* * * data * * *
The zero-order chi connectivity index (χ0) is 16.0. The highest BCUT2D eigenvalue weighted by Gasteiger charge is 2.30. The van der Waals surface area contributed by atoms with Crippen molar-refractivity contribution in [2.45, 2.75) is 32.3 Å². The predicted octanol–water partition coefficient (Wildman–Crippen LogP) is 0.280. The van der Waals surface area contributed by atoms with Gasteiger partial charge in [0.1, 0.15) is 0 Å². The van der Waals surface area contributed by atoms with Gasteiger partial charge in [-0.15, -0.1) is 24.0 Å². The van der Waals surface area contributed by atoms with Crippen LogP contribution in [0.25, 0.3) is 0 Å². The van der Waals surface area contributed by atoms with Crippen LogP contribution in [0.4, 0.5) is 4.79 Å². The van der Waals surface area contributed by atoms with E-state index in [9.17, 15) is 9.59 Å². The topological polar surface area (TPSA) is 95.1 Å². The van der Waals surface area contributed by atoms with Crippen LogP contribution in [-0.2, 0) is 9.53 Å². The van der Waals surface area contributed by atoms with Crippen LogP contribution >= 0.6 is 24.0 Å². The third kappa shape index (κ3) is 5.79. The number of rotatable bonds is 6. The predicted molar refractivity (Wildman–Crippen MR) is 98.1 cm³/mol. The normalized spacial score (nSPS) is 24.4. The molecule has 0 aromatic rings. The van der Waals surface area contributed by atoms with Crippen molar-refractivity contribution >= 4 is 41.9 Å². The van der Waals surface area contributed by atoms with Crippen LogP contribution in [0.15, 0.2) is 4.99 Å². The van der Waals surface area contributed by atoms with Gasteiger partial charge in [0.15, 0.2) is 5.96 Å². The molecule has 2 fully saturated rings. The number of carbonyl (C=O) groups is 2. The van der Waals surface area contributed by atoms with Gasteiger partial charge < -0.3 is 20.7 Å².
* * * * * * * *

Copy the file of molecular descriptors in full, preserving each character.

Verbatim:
The zero-order chi connectivity index (χ0) is 16.0. The highest BCUT2D eigenvalue weighted by Gasteiger charge is 2.30. The van der Waals surface area contributed by atoms with Crippen molar-refractivity contribution in [2.45, 2.75) is 32.3 Å². The predicted octanol–water partition coefficient (Wildman–Crippen LogP) is 0.280. The van der Waals surface area contributed by atoms with Gasteiger partial charge in [0.1, 0.15) is 0 Å². The van der Waals surface area contributed by atoms with Gasteiger partial charge in [-0.15, -0.1) is 24.0 Å². The van der Waals surface area contributed by atoms with Crippen LogP contribution in [0.25, 0.3) is 0 Å². The van der Waals surface area contributed by atoms with Crippen LogP contribution in [0.4, 0.5) is 4.79 Å². The van der Waals surface area contributed by atoms with E-state index in [9.17, 15) is 9.59 Å². The topological polar surface area (TPSA) is 95.1 Å². The van der Waals surface area contributed by atoms with Crippen LogP contribution in [-0.2, 0) is 9.53 Å². The van der Waals surface area contributed by atoms with Crippen LogP contribution >= 0.6 is 24.0 Å². The third kappa shape index (κ3) is 5.79. The number of rotatable bonds is 6. The predicted molar refractivity (Wildman–Crippen MR) is 98.1 cm³/mol. The normalized spacial score (nSPS) is 24.4. The molecule has 0 aromatic rings. The van der Waals surface area contributed by atoms with Crippen molar-refractivity contribution >= 4 is 41.9 Å². The van der Waals surface area contributed by atoms with Crippen LogP contribution in [0.15, 0.2) is 4.99 Å². The van der Waals surface area contributed by atoms with Gasteiger partial charge in [0.15, 0.2) is 5.96 Å². The molecule has 2 fully saturated rings. The number of carbonyl (C=O) groups is 2. The van der Waals surface area contributed by atoms with Gasteiger partial charge < -0.3 is 20.7 Å².